Romania’s Protests Revealed Both Democratic Strength and Institutional Weakness

Romania’s Protests Revealed Both Democratic Strength and Institutional Weakness
Tens of thousands of people shine lights from mobile phones and torches during a protest in front of the government building, Bucharest, Romania, Feb. 5, 2017 (AP photo by Andreea Alexandru).

Romania’s biggest protests since the fall of communism in 1989 have been widely hailed as a victory for people power and civic activism against a corrupt elite. The weeks-long mass demonstrations, which led to Prime Minister Sorin Grindeanu’s new government backing down on controversial plans to weaken anti-corruption laws, energized those previously unengaged with politics. But long-term questions remain about democracy in Romania, where street protests have become increasingly frequent as Romanians lose faith in their political parties.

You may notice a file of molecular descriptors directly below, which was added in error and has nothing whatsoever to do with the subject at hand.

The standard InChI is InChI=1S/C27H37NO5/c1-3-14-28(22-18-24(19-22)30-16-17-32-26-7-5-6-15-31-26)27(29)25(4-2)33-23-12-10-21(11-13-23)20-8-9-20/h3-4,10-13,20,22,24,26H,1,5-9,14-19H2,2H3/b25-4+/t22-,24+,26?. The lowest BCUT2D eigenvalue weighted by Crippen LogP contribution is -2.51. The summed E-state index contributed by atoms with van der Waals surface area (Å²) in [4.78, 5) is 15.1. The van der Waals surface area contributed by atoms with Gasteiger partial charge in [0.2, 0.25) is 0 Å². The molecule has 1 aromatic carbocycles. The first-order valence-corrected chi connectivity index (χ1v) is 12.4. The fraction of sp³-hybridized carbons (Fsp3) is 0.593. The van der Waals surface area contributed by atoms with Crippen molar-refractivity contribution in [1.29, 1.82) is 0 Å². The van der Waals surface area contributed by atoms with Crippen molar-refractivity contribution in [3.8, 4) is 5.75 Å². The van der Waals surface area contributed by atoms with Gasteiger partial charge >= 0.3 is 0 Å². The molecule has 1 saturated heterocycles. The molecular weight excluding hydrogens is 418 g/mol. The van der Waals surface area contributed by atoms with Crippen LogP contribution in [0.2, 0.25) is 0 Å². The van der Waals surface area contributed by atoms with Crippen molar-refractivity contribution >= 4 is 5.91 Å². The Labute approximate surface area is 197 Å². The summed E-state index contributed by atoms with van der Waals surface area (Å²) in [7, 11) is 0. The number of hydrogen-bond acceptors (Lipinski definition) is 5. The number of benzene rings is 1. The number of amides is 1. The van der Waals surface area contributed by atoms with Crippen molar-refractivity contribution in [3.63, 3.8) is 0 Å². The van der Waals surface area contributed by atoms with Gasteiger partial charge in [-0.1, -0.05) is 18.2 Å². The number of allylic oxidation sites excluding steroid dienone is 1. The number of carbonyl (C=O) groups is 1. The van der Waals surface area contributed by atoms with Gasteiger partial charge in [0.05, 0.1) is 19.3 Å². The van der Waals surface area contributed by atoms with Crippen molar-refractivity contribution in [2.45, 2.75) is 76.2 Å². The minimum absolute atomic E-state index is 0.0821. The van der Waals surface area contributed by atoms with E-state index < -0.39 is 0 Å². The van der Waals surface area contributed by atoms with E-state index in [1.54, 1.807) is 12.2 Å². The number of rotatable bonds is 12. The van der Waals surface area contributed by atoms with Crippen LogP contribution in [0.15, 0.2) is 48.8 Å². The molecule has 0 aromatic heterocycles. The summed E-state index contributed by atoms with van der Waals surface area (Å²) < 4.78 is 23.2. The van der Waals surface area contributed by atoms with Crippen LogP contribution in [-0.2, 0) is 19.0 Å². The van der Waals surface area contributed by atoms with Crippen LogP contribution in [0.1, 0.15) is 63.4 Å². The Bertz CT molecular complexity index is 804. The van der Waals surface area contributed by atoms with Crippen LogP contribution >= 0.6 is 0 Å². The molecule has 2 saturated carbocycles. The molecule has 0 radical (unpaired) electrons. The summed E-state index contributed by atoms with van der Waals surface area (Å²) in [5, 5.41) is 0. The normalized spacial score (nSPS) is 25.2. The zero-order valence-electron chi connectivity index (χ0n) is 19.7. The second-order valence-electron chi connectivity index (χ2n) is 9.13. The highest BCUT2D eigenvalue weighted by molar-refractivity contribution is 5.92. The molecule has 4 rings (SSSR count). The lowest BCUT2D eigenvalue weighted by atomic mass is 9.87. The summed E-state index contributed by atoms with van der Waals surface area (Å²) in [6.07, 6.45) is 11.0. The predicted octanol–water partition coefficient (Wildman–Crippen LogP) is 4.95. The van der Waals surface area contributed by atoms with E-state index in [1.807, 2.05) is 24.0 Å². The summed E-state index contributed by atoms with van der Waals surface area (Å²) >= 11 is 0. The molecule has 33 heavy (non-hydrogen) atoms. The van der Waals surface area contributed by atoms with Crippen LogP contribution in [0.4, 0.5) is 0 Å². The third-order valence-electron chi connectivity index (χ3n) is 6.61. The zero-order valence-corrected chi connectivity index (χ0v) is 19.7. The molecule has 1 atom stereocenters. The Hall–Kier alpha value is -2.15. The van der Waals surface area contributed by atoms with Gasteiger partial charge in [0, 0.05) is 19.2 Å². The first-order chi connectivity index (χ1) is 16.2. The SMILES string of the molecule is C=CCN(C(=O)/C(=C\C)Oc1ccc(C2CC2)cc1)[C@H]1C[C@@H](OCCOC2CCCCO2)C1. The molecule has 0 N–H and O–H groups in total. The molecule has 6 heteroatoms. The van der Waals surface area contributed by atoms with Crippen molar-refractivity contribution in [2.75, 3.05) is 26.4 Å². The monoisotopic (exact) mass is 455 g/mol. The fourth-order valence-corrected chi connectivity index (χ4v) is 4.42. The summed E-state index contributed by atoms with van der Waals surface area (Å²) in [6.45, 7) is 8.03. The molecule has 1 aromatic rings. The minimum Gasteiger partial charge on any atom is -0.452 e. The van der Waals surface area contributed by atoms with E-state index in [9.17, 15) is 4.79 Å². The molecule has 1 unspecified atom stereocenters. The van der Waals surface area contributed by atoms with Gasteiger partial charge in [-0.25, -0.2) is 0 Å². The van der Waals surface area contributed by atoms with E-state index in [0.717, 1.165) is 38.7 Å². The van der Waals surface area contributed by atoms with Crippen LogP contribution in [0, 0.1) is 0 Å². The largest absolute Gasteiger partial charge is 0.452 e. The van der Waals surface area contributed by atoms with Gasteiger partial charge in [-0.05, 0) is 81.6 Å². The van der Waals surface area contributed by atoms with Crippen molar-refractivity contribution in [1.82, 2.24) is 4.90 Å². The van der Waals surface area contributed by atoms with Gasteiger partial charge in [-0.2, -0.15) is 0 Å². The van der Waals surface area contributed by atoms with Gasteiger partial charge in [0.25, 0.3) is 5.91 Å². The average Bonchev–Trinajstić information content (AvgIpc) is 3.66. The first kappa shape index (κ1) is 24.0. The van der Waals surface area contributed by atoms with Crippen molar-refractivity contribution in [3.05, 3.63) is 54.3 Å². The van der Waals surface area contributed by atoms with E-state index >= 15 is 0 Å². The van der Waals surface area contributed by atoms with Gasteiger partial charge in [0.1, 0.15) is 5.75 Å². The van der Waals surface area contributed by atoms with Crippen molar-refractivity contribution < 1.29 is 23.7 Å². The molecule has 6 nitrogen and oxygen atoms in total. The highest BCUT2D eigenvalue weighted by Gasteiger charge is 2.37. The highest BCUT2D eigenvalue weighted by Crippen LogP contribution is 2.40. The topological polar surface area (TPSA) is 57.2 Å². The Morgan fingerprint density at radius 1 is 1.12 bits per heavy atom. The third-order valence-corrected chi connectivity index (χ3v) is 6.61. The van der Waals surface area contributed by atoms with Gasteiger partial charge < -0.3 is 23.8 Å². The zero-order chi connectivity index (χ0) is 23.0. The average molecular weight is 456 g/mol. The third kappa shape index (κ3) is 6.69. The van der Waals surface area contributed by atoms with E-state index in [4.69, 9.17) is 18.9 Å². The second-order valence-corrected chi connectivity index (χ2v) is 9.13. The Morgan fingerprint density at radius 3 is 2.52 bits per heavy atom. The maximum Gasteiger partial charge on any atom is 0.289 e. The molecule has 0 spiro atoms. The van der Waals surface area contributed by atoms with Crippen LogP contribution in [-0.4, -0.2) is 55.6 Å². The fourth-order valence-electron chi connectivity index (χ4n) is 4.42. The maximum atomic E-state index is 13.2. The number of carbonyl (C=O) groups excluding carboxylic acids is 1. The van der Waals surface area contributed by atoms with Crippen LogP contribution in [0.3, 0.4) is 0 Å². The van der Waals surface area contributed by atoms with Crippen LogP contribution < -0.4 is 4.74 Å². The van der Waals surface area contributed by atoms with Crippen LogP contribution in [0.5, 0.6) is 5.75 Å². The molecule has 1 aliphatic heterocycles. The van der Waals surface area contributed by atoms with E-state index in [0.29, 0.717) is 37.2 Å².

Protests began in January against plans by the government, which is led by the left-leaning Social Democratic Party, or PSD, to effectively decriminalize the abuse of power in corruption cases where sums involved did not exceed 200,000 lei—about $47,000. Offenses falling under the threshold would not be punishable by jail sentences. Separately, the government planned to pardon those convicted of a range of crimes that carried prison sentences of less than five years. Corruption has long been a scourge in Romania.

The demonstrations rapidly escalated when the measures were passed in a secret emergency ordinance. More than half a million Romanians took to the streets to demand that the administration back down. They were joined by President Klaus Iohannis, whose election in 2015 was backed by both centrist and right-wing parties, as well as opposition politicians. Iohannis’ position gives him some leverage over domestic politics, and as president his powers included nominating Grindeanu after elections late last year.

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